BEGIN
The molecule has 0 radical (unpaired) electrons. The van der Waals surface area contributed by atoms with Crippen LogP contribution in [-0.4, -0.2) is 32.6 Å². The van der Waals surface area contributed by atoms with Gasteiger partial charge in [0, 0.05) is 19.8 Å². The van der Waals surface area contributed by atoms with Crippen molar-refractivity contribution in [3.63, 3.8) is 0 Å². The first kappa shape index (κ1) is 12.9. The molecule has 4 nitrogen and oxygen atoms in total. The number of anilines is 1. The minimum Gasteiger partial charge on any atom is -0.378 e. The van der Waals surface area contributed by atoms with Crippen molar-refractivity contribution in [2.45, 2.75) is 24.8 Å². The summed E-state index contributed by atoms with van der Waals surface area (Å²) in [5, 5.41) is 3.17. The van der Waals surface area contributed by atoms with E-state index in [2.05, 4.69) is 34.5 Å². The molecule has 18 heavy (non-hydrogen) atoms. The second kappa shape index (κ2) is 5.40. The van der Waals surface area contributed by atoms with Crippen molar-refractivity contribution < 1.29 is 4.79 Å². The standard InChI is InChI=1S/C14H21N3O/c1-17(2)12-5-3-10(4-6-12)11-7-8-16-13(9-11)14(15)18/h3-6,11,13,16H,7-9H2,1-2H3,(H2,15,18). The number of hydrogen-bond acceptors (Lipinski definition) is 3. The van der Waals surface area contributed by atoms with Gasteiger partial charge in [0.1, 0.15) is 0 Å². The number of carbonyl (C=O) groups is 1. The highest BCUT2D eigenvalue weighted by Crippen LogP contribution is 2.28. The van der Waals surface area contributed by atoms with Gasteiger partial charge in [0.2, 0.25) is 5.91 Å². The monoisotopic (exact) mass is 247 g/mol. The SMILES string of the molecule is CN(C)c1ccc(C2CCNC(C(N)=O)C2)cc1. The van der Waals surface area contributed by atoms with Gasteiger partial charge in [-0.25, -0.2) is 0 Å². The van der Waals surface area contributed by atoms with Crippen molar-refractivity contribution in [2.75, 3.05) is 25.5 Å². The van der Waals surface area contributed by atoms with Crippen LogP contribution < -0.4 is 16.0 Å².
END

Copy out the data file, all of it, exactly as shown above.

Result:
The molecule has 0 radical (unpaired) electrons. The van der Waals surface area contributed by atoms with Crippen LogP contribution in [-0.4, -0.2) is 32.6 Å². The van der Waals surface area contributed by atoms with Gasteiger partial charge in [0, 0.05) is 19.8 Å². The van der Waals surface area contributed by atoms with Crippen molar-refractivity contribution in [3.63, 3.8) is 0 Å². The first kappa shape index (κ1) is 12.9. The molecule has 4 nitrogen and oxygen atoms in total. The number of anilines is 1. The minimum Gasteiger partial charge on any atom is -0.378 e. The van der Waals surface area contributed by atoms with Crippen molar-refractivity contribution in [2.45, 2.75) is 24.8 Å². The summed E-state index contributed by atoms with van der Waals surface area (Å²) in [5, 5.41) is 3.17. The van der Waals surface area contributed by atoms with E-state index in [2.05, 4.69) is 34.5 Å². The molecule has 18 heavy (non-hydrogen) atoms. The second kappa shape index (κ2) is 5.40. The van der Waals surface area contributed by atoms with Crippen molar-refractivity contribution < 1.29 is 4.79 Å². The standard InChI is InChI=1S/C14H21N3O/c1-17(2)12-5-3-10(4-6-12)11-7-8-16-13(9-11)14(15)18/h3-6,11,13,16H,7-9H2,1-2H3,(H2,15,18). The number of hydrogen-bond acceptors (Lipinski definition) is 3. The van der Waals surface area contributed by atoms with Gasteiger partial charge in [0.1, 0.15) is 0 Å². The number of carbonyl (C=O) groups is 1. The highest BCUT2D eigenvalue weighted by Crippen LogP contribution is 2.28. The van der Waals surface area contributed by atoms with Gasteiger partial charge in [0.2, 0.25) is 5.91 Å². The monoisotopic (exact) mass is 247 g/mol. The SMILES string of the molecule is CN(C)c1ccc(C2CCNC(C(N)=O)C2)cc1. The van der Waals surface area contributed by atoms with Gasteiger partial charge in [-0.25, -0.2) is 0 Å². The van der Waals surface area contributed by atoms with Crippen molar-refractivity contribution in [2.75, 3.05) is 25.5 Å². The van der Waals surface area contributed by atoms with Crippen LogP contribution < -0.4 is 16.0 Å².